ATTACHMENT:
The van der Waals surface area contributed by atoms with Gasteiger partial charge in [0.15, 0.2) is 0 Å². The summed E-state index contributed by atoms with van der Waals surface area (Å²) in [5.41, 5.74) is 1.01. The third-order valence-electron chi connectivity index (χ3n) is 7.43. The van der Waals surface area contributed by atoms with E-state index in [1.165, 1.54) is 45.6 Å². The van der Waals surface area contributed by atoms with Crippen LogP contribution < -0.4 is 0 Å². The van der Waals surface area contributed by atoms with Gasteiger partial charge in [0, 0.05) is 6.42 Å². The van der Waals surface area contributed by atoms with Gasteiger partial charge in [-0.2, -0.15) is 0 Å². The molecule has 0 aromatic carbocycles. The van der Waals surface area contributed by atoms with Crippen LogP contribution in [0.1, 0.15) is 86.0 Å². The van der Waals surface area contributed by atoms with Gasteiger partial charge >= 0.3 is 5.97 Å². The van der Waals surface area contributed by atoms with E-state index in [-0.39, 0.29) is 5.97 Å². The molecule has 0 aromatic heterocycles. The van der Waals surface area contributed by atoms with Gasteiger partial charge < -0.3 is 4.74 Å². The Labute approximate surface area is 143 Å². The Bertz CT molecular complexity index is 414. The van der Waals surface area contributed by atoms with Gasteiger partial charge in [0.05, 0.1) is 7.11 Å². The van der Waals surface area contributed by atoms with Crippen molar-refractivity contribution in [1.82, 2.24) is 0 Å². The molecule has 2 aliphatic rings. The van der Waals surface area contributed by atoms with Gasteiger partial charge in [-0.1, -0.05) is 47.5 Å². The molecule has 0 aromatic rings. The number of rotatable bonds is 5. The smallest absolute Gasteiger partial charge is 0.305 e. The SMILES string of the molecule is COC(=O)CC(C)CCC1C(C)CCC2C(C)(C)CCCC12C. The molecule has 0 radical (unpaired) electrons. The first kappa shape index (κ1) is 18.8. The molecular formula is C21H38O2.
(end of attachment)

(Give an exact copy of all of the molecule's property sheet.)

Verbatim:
The van der Waals surface area contributed by atoms with Gasteiger partial charge in [0.15, 0.2) is 0 Å². The summed E-state index contributed by atoms with van der Waals surface area (Å²) in [5.41, 5.74) is 1.01. The third-order valence-electron chi connectivity index (χ3n) is 7.43. The van der Waals surface area contributed by atoms with E-state index in [1.165, 1.54) is 45.6 Å². The van der Waals surface area contributed by atoms with Crippen LogP contribution < -0.4 is 0 Å². The van der Waals surface area contributed by atoms with Gasteiger partial charge in [0, 0.05) is 6.42 Å². The van der Waals surface area contributed by atoms with Gasteiger partial charge in [-0.2, -0.15) is 0 Å². The molecule has 0 aromatic carbocycles. The van der Waals surface area contributed by atoms with Crippen LogP contribution in [0.1, 0.15) is 86.0 Å². The van der Waals surface area contributed by atoms with Gasteiger partial charge >= 0.3 is 5.97 Å². The van der Waals surface area contributed by atoms with E-state index in [-0.39, 0.29) is 5.97 Å². The molecule has 0 aromatic heterocycles. The van der Waals surface area contributed by atoms with Gasteiger partial charge < -0.3 is 4.74 Å². The Labute approximate surface area is 143 Å². The Bertz CT molecular complexity index is 414. The van der Waals surface area contributed by atoms with Gasteiger partial charge in [0.05, 0.1) is 7.11 Å². The van der Waals surface area contributed by atoms with Crippen molar-refractivity contribution in [1.82, 2.24) is 0 Å². The molecule has 2 aliphatic rings. The van der Waals surface area contributed by atoms with Gasteiger partial charge in [-0.1, -0.05) is 47.5 Å². The molecule has 0 aromatic rings. The number of rotatable bonds is 5. The smallest absolute Gasteiger partial charge is 0.305 e. The SMILES string of the molecule is COC(=O)CC(C)CCC1C(C)CCC2C(C)(C)CCCC12C. The molecule has 0 radical (unpaired) electrons. The first kappa shape index (κ1) is 18.8. The molecular formula is C21H38O2.